Older Adults Addicted to Opioids More Likely to Die Prematurely
Opioid Use Disorder
Opioid use disorder is a subtype of a larger condition called substance use disorder; the diagnosis specifically addresses people with abuse- or addiction-related issues associated with the consumption of legitimate opioid medications and/or illegal opioid drugs. The American Psychiatric Association developed the diagnostic criteria for this illness (as well as the criteria for substance use disorder in general) in 2013 as part of a large-scale rethinking of the nature of substance abuse and substance addiction. Whereas the scientific and medical communities once believed that abuse and addiction are distinct, easily separated issues, they now believe that these issues are actually deeply interconnected.
As with people affected by any other subtype of substance use disorder, people with opioid use disorder have at least two symptoms and as many as 11 symptoms that point toward one of three things: overlapping problems with abuse and addiction, problems associated only with abuse and problems associated only with addiction. The opioid drug most commonly linked to the presence of the condition is heroin. Opioid medications linked to the presence of opioid use disorder include the prescription painkillers oxycodone, hydrocodone, codeine, fentanyl, hydromorphone and morphine.
Opioids and Fatal Outcomes
Statistically speaking, any person affected by a substance use disorder has higher chances of dying prematurely than a person unaffected by diagnosable substance problems. However, one of the main sources of substance-related death, overdose, can affect any drug or alcohol consumer, whether or not that consumer has diagnosable symptoms of abuse or addiction. Opioid-related overdoses are relatively common occurrences, the federal Centers for Disease Control and Prevention (CDC) reports. This means that opioid overdose-related deaths also occur relatively frequently. While many people associate opioid overdoses primarily with heroin consumption, people who abuse prescription opioid medications account for most opioid-related overdose episodes, as well as for most opioid overdose-related fatalities. Figures compiled by the CDC for 2012 show that 72 percent of prescription medication overdose fatalities that year stemmed from the consumption of an opioid painkiller.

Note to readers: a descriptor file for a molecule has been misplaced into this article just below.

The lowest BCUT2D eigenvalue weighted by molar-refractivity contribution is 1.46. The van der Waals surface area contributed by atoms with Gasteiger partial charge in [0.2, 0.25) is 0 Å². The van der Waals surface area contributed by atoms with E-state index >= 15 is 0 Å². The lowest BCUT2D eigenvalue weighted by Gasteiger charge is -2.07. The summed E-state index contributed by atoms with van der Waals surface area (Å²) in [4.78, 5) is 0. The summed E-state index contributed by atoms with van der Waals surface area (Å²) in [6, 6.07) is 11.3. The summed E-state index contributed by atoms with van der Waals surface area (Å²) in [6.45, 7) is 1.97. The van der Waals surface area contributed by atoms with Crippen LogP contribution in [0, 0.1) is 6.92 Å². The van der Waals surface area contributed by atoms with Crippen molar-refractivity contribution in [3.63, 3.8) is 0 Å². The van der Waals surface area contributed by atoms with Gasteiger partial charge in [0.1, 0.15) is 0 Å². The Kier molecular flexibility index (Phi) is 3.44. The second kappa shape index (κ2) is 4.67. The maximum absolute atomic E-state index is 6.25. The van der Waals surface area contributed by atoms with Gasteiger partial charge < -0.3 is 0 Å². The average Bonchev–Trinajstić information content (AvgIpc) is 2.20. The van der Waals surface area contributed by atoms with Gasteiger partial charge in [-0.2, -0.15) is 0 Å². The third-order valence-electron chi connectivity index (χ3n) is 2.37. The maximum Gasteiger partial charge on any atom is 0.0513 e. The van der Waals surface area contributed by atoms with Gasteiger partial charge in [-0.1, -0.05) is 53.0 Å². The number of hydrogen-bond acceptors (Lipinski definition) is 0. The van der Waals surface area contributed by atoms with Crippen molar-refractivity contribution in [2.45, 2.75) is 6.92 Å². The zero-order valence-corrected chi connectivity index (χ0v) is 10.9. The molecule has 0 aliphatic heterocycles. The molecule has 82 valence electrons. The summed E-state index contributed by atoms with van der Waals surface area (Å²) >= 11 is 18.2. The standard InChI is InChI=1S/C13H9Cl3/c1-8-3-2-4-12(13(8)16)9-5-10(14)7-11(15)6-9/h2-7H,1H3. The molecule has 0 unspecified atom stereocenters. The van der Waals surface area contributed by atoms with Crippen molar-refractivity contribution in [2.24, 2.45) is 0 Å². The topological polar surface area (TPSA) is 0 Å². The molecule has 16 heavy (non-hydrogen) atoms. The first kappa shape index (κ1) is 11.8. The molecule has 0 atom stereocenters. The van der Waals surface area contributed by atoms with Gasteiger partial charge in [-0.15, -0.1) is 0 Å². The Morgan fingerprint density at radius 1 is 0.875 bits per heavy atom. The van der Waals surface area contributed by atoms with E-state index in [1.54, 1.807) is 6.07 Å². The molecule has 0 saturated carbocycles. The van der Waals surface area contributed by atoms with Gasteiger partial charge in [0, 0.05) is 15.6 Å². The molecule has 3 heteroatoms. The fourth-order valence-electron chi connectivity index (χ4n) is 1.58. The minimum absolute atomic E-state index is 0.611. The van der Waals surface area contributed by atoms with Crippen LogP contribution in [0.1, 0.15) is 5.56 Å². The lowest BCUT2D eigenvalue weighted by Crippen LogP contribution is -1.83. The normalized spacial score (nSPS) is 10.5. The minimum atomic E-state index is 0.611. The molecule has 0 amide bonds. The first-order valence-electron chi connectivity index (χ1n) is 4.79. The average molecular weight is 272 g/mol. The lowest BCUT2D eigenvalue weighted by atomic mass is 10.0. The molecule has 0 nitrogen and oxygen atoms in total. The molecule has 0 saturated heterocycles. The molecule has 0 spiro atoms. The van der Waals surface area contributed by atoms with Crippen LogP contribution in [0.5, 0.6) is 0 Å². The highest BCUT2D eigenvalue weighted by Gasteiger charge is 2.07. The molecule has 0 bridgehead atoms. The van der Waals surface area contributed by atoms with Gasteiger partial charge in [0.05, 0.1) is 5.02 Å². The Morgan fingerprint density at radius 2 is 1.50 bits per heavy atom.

How Many Older People Die?
In the study published in Drug and Alcohol Dependence, researchers from two Australian universities, Brown University and two other U.S. institutions and the United Kingdom’s University of Bristol used information drawn from the records of a federal system called the Veteran’s Health Administration National Patient Care Database to assess the mortality rates in people 50 and older who have (or had) diagnosable symptoms of opioid problems. The years under consideration were 2000 to 2011. Using the data recorded during those years, the researchers compared the overall and cause-related death rates for three groups of people: older individuals affected by opioid use disorder, older individuals unaffected by opioid use disorder and individuals under the age of 50 affected by opioid use disorder.
The researchers found that adults 50 and older affected by opioid use disorder generally die more often than their younger counterparts dealing with the condition. They concluded that two factors account for this situation: the continued high rate of substance-related death in older people with opioid problems and the increasing likelihood of non-substance-related problems that have an impact on all aging populations. Compared to their age contemporaries unaffected by opioid use disorder, older adults with the condition have significantly higher rates for fatalities stemming from liver problems, as well as fatalities stemming from exposure to the human immunodeficiency virus (HIV).
The study’s authors believe their findings point toward an ongoing need for the prevention of overdoses in older populations of opioid users, as well as an ongoing need for opioid maintenance therapy designed to curb involvement in uncontrolled opioid consumption. They also call for the establishment of treatment protocols designed specifically to help people age 50 and older affected by diagnosable opioid problems.